A government-led study in China has detected 421 fake cryptocurrencies, according to a report published today, May 18.

IFCERT, a national committee of internet financial security experts initiated by China’s Ministry of Industry and IT, has warned of the dangers of fraud in the crypto space. The committee’s report notes that as of April, over 60% of the 421 detected fake cryptos are run from overseas servers, making them “difficult to find and to track.”

IFCERT’s ongoing monitoring identified three key features of fraudulent digital currency profiles.

Firstly, their reliance on a so-called ‘pyramid scheme’ operational model, in which investors are first compelled to make a payment, and then promised returns on the basis that they enroll others in the scheme.

The second feature of a fraud crypto, according to IFCERT, is the absence of open-source code of the fake digital asset, allowing its creators to dupe investors into an illusion of skyrocketing growth by artificially splitting the tokens to create an impression of proliferating rewards. The fraudsters claim that the more tokens are generated, the more wealth increases, “only rising without falling.”

Lastly, according to IFCERT, given that bogus coins cannot be traded on legitimate crypto exchanges, they are largely traded through over-the-counter deals, or even on transient phony platforms. With no transparency, scammers can manipulate apparent price surges, while at the same time preventing investors from withdrawing funds in order to benefit from such ‘spikes.’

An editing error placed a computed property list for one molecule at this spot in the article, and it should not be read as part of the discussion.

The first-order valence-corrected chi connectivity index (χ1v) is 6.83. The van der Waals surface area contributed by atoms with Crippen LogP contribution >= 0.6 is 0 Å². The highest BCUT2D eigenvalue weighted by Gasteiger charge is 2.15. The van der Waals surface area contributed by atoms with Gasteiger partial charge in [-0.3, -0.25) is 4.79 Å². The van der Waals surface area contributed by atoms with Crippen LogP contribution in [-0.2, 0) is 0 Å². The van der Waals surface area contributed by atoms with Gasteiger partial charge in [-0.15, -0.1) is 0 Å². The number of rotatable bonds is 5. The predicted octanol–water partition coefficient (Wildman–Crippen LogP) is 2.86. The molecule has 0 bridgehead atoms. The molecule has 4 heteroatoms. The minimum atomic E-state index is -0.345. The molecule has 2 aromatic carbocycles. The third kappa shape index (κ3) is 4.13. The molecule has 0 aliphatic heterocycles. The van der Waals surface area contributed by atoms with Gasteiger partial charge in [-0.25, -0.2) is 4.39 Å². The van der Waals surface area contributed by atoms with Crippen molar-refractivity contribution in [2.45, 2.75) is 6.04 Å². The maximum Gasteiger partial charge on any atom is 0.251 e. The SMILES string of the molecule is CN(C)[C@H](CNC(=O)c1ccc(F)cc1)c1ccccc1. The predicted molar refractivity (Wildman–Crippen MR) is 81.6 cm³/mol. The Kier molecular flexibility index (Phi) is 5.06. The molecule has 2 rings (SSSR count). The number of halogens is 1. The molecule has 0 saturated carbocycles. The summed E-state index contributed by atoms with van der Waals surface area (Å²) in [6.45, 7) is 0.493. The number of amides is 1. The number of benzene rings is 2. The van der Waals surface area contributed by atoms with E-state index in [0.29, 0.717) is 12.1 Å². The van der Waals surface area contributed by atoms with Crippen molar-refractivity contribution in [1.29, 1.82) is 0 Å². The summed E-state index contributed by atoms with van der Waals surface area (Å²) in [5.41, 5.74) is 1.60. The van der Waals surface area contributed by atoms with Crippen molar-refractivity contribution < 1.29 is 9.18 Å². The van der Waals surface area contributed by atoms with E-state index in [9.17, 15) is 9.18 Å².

The report concludes that such virtual currency scams are cases of “illegal fundraising,” with a high risk that their creators will disappear and wreak huge losses for investors, left unable to defend their rights.

The features of a fraud cryptocurrency identified by the IFCERT in their recent study are  strikingly similar to those identified by the U.S. Securities and Exchange Commission’s (SEC). In a recent campaign aimed to educate investors, the U.S. SEC created a website for a fake Initial Coin Offering (ICO) that went live just two days ago. The SEC’s mock HoweyCoins.com lures investors with a “too good to be true investment opportunity” – using the very “red flags” the organization claims to have identified in the majority of fraudulent ICOs – and redirects those who attempt to purchase the ersatz tokens to an educationally-oriented page on the SEC’s own site.

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Kazakhstan’s President Calls for International Cooperation in Crypto Regulation

The president of Kazakhstan calls on countries to work together to adapt crypto to the current financial system.

Kazakhstan’s President Nursultan Nazarbayev has called for global cooperation for cryptocurrency regulation, local news outlet Azernews reported May 17.

Speaking at the plenary session of the Global Challenges Summit 2018, Nazarbayev stated that “most countries are actively exploring the possibility of adapting cryptocurrency to the current configuration of financial systems.” He then continued with a comment on the fragmented nature of crypto regulation globally:

“At the same time, we see completely separate actions of states in this issue. And these disparate actions will lead to inefficiency. It is necessary to start developing common rules.”

Kazakhstan has already proven its interest in the cryptocurrency sector. A study released by search engine Yandex in March shows that Kazakhstanis have been more frequently searching for cryptocurrency-related terms this year, as compared to 2018.